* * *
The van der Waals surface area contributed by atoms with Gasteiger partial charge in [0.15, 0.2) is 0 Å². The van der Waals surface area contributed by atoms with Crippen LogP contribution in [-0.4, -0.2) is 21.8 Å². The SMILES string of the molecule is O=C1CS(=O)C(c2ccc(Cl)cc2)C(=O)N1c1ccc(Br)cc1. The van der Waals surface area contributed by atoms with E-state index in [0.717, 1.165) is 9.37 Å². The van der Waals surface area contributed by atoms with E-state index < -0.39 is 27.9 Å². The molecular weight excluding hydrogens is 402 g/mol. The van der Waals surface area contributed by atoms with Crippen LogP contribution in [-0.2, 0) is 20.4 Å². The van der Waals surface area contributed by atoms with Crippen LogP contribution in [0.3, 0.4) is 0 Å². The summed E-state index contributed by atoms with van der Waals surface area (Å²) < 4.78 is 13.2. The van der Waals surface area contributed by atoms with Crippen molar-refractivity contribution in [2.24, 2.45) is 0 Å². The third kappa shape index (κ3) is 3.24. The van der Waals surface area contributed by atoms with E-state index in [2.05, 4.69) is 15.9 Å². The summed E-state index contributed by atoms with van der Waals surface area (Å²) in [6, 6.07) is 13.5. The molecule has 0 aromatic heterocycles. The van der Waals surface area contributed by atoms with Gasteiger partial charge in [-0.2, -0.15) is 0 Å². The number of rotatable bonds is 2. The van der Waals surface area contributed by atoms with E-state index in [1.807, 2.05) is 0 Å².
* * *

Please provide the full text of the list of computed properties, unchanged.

The van der Waals surface area contributed by atoms with Gasteiger partial charge in [0.15, 0.2) is 0 Å². The van der Waals surface area contributed by atoms with Crippen LogP contribution in [-0.4, -0.2) is 21.8 Å². The SMILES string of the molecule is O=C1CS(=O)C(c2ccc(Cl)cc2)C(=O)N1c1ccc(Br)cc1. The van der Waals surface area contributed by atoms with E-state index in [0.717, 1.165) is 9.37 Å². The van der Waals surface area contributed by atoms with E-state index < -0.39 is 27.9 Å². The molecular weight excluding hydrogens is 402 g/mol. The van der Waals surface area contributed by atoms with Crippen LogP contribution in [-0.2, 0) is 20.4 Å². The van der Waals surface area contributed by atoms with Crippen LogP contribution in [0.3, 0.4) is 0 Å². The summed E-state index contributed by atoms with van der Waals surface area (Å²) < 4.78 is 13.2. The van der Waals surface area contributed by atoms with Crippen molar-refractivity contribution in [2.24, 2.45) is 0 Å². The third kappa shape index (κ3) is 3.24. The van der Waals surface area contributed by atoms with E-state index in [2.05, 4.69) is 15.9 Å². The summed E-state index contributed by atoms with van der Waals surface area (Å²) in [6, 6.07) is 13.5. The molecule has 0 aromatic heterocycles. The van der Waals surface area contributed by atoms with Gasteiger partial charge in [-0.2, -0.15) is 0 Å². The number of rotatable bonds is 2. The van der Waals surface area contributed by atoms with E-state index in [1.807, 2.05) is 0 Å².